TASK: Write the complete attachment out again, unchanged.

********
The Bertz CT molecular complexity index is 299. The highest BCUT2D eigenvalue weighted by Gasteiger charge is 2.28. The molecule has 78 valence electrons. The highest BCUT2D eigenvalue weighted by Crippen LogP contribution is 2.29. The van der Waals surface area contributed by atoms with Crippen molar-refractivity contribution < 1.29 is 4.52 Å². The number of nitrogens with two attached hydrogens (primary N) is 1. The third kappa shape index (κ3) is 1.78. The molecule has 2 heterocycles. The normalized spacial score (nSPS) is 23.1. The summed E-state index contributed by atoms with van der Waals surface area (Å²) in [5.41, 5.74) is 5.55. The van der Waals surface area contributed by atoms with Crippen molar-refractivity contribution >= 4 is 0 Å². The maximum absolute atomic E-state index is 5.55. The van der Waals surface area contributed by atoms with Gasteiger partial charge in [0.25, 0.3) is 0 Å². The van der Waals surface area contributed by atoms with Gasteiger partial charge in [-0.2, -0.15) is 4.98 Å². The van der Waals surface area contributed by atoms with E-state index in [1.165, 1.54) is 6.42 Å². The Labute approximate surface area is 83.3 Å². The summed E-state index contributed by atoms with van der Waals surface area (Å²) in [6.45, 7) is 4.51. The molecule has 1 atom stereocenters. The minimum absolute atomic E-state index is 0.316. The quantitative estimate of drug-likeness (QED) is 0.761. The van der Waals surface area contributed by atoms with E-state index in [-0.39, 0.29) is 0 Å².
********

The Bertz CT molecular complexity index is 299. The highest BCUT2D eigenvalue weighted by Gasteiger charge is 2.28. The molecule has 78 valence electrons. The highest BCUT2D eigenvalue weighted by Crippen LogP contribution is 2.29. The van der Waals surface area contributed by atoms with Crippen molar-refractivity contribution < 1.29 is 4.52 Å². The number of nitrogens with two attached hydrogens (primary N) is 1. The third kappa shape index (κ3) is 1.78. The molecule has 2 heterocycles. The normalized spacial score (nSPS) is 23.1. The summed E-state index contributed by atoms with van der Waals surface area (Å²) in [5.41, 5.74) is 5.55. The van der Waals surface area contributed by atoms with Crippen molar-refractivity contribution >= 4 is 0 Å². The maximum absolute atomic E-state index is 5.55. The van der Waals surface area contributed by atoms with Gasteiger partial charge in [0.25, 0.3) is 0 Å². The van der Waals surface area contributed by atoms with Gasteiger partial charge in [-0.2, -0.15) is 4.98 Å². The van der Waals surface area contributed by atoms with E-state index in [1.165, 1.54) is 6.42 Å². The Labute approximate surface area is 83.3 Å². The summed E-state index contributed by atoms with van der Waals surface area (Å²) in [6.45, 7) is 4.51. The molecule has 1 atom stereocenters. The minimum absolute atomic E-state index is 0.316. The quantitative estimate of drug-likeness (QED) is 0.761. The van der Waals surface area contributed by atoms with E-state index in [-0.39, 0.29) is 0 Å².